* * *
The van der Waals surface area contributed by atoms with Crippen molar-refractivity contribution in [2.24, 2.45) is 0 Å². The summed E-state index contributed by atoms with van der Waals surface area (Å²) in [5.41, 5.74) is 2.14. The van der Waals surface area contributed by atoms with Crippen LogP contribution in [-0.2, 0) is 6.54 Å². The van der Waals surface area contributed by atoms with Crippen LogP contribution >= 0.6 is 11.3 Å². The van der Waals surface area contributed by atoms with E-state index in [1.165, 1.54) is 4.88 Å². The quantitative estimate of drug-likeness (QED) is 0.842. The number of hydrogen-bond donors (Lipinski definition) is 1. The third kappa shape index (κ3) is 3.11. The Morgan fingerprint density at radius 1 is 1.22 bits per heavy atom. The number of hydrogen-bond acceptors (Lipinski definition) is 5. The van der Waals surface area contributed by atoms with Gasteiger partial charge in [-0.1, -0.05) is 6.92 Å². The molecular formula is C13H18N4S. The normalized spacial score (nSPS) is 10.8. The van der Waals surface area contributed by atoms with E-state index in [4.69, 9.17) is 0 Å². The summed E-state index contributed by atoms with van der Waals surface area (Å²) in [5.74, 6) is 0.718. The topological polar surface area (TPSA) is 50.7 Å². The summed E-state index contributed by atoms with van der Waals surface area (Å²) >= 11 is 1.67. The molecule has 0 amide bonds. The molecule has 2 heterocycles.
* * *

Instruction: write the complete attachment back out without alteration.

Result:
The van der Waals surface area contributed by atoms with Crippen molar-refractivity contribution in [2.24, 2.45) is 0 Å². The summed E-state index contributed by atoms with van der Waals surface area (Å²) in [5.41, 5.74) is 2.14. The van der Waals surface area contributed by atoms with Crippen LogP contribution in [-0.2, 0) is 6.54 Å². The van der Waals surface area contributed by atoms with Crippen LogP contribution >= 0.6 is 11.3 Å². The van der Waals surface area contributed by atoms with E-state index in [1.165, 1.54) is 4.88 Å². The quantitative estimate of drug-likeness (QED) is 0.842. The number of hydrogen-bond donors (Lipinski definition) is 1. The third kappa shape index (κ3) is 3.11. The Morgan fingerprint density at radius 1 is 1.22 bits per heavy atom. The number of hydrogen-bond acceptors (Lipinski definition) is 5. The van der Waals surface area contributed by atoms with Gasteiger partial charge in [-0.1, -0.05) is 6.92 Å². The molecular formula is C13H18N4S. The normalized spacial score (nSPS) is 10.8. The van der Waals surface area contributed by atoms with E-state index in [4.69, 9.17) is 0 Å². The summed E-state index contributed by atoms with van der Waals surface area (Å²) in [5.74, 6) is 0.718. The topological polar surface area (TPSA) is 50.7 Å². The summed E-state index contributed by atoms with van der Waals surface area (Å²) >= 11 is 1.67. The molecule has 0 amide bonds. The molecule has 2 heterocycles.